Beyond the claim context and language, the specification also permits minor fluctuations outside of the 2°C range in limitation (e). While the ′474 patent discloses a precise method of heating and humidifying gas “preferably within about 0.5°C” of the predetermined temperature, the specification acknowledges and contemplates that gas will not always be delivered to a patient within 0.5°C of the predetermined temperature. At one point, the specification clarifies that the patient would receive gas “at least within about 2°C” of the predetermined temperature. ′474 patent col.9 ll.28–30 (emphasis added).

At another juncture, the specification notes that “upon activating the apparatus or changing the demand on the apparatus (e.g. flow rate or pressure), there is a lag time of milliseconds for sensing the temperature of gas and adjusting the heating to achieve the proper gas temperature.” Id. at col.9 ll.47–55. Thus, the specification discloses that the temperature will at times fluctuate outside of the range. Apart from activation and changing rate flow demands, the specification discloses other times when the gas will not be within 2°C of the predetermined temperature. See ′474 patent col.9 ll.26–31 (“Thus, the gas that is now heated, humidified and filtered ․ [passes into the patient] within about 2°C [of the predetermined temperature]”). In sum, the specification also supports the district court's construction of the claim terms.

The district court correctly interpreted “having a temperature within 2°C of the predetermined temperature” not to require the claimed device to always be with 2°C of the predetermined temperature. Thus, the trial court's interpretation of this phrase reflects accurately both the claim language and the specification's support for that claim language.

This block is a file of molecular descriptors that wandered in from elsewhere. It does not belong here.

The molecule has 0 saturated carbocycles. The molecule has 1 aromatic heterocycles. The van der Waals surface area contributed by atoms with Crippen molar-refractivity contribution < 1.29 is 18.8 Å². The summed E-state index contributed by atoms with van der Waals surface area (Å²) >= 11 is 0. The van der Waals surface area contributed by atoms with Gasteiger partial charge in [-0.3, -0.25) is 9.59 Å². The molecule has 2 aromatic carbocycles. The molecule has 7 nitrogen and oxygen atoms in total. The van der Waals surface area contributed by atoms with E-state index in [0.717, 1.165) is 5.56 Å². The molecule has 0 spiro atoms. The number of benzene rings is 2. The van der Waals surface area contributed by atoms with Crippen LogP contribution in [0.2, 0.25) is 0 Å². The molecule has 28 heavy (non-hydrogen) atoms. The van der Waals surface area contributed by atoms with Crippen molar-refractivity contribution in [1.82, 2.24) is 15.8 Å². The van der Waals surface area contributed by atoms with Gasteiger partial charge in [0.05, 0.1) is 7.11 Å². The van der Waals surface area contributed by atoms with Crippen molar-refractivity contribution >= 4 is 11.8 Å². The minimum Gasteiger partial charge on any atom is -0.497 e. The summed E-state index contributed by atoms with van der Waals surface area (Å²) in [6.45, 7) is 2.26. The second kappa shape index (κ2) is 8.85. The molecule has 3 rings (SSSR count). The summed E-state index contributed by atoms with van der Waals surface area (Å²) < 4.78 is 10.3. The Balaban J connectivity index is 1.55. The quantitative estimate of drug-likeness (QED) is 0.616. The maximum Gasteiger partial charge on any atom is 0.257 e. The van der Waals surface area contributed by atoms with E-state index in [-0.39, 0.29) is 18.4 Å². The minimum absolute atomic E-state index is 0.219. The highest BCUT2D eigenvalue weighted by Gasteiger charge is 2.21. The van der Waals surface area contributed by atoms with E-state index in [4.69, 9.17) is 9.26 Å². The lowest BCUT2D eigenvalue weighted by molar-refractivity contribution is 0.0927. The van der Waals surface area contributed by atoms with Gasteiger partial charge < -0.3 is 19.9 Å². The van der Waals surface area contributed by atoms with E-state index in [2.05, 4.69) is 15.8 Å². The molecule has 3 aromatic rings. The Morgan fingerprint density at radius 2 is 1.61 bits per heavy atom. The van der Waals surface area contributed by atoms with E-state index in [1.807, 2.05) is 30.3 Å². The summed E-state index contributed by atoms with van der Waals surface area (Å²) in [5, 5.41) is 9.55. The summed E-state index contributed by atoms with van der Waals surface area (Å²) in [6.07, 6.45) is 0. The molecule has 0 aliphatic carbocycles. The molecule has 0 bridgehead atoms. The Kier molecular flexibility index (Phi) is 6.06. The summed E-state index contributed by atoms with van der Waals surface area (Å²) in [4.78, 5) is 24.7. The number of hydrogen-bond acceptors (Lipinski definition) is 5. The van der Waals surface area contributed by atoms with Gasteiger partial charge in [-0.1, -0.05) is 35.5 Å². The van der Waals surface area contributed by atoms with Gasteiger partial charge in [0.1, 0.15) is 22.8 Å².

The district court's construction is also fully consistent with this court's construction of “predetermined temperature” in Lexion I. In Lexion I, this court rejected Lexion's “range of range” proposed construction in favor of “a single temperature point.” 292 Fed. Appx. at 49. Northgate argues this court's rejection of Lexion's “range of temperatures” requires the district court to narrowly construe “within 2°C of the predetermined temperature” to require gas heated by the claimed device to always be within 2°C of the predetermined temperature.1 To the contrary, this court's construction of “predetermined temperature” in Lexion I and the district court's subsequent construction of “within 2°C of the predetermined temperature” are consistent.

The district court found, and this court agrees, that the Humi–Flow can heat gas that varies, at times, from within 2°C of the predetermined temperature and can still literally infringe the ′474 patent. Because the predetermined temperature is a single temperature point (even if selected from a range of possibilities), the term “within 2°C of the predetermined temperature” means just that, within 2°C of the predetermined temperature, subject to minor fluctuations. This court detects no inconsistency and sustains the trial court's determination.